Let’s Talk Exercise!

Bellicon Trampoline
Bellicose Trampolines are some of the best because of their bungee construction. However, they have become quite pricey.

“Let’s talk exercise??  Are you nuts?  There are days I cannot even get out of bed and you think I should exercise?”  

Yep, I can hear you now.  I’ve no idea where you are in terms of exercise.  Maybe you’ve been quite active or not active at all but I will tell you that exercise is one of the best things you can do for your cancer journey.  

You Want Me To Move? Everyday?

There certainly will be days when you can barely move but move anyway.  It might be just some form of stretching or maybe walking but it is so important to move everyday.  Having said that, I am aware that there will be some days when moving really isn’t possible but hopefully those days are few and far between.  

The Importance of Moving

Why is moving so important?  Let’s start with some of the more obvious reasons.  Exercise brings blood to the body and its cells and with that blood, oxygen.  Since cancer does not like oxygen it would seem like staying oxygenated might be a really good thing.  Increased blood flow accomplishes another important thing.  It moves the waste products from your cells into the liver or kidneys for processing and removal from the body.  This is so very important for cancer patients.  If on chemo, you want to get that toxicity out of your body quickly.  And when killing off cancer cells you also want to remove them and their byproducts which are also toxic to the body.  Exercise helps with this by removing those things through the blood.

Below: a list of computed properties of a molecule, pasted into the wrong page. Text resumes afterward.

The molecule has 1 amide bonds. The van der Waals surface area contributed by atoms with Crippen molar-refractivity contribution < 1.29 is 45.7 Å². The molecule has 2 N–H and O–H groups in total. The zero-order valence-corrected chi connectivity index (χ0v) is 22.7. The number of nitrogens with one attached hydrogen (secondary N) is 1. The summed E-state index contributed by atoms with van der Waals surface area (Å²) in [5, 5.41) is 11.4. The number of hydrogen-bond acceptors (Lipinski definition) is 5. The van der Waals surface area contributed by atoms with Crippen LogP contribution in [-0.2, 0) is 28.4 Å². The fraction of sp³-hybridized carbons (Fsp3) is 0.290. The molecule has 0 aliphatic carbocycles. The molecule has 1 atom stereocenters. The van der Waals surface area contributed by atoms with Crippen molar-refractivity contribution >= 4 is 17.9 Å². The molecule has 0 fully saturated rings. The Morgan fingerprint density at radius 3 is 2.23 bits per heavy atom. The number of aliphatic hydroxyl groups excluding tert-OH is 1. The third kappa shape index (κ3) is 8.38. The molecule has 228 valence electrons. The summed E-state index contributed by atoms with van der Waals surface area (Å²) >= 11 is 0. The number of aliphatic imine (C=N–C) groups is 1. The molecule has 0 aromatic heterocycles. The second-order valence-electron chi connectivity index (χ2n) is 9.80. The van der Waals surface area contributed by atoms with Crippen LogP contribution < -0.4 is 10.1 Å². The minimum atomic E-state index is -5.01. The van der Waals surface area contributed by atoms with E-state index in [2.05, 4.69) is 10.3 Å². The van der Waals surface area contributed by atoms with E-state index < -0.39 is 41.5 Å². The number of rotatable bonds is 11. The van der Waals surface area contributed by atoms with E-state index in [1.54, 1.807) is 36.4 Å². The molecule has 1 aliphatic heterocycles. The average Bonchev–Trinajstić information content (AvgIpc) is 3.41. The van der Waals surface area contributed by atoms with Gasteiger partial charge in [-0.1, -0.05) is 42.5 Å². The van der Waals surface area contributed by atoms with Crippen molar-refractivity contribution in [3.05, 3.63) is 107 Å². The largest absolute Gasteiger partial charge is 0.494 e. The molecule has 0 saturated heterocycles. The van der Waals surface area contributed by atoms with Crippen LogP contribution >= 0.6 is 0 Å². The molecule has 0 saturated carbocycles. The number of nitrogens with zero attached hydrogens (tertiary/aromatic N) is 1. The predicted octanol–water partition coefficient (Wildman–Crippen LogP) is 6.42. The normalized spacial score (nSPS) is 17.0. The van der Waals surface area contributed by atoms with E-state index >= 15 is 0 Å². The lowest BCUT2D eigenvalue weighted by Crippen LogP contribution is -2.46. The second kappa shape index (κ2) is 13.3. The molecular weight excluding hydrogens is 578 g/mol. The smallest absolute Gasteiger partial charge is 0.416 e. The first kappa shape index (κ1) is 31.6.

Many of us have had lymph nodes removed through surgery.  The lymph system is part of the body’s waste disposal system.  When removing lymph nodes the immune system becomes somewhat compromised since there can be a backup of garbage that accumulates in the body.  Edema can show up in the legs or arms depending on which nodes are removed.  What is the best solution to this issue?  Yep, you guessed it – exercise!  

Exercise causes muscles to contract and relax.  As a result, lymph is pushed through the system.  This system has no pump like the circulatory system has in the heart and therefore must depend on movement.  One of the very best things you can do for lymphatic exercise is to jump on a trampoline.

Using a Rebounder AKA Trampoline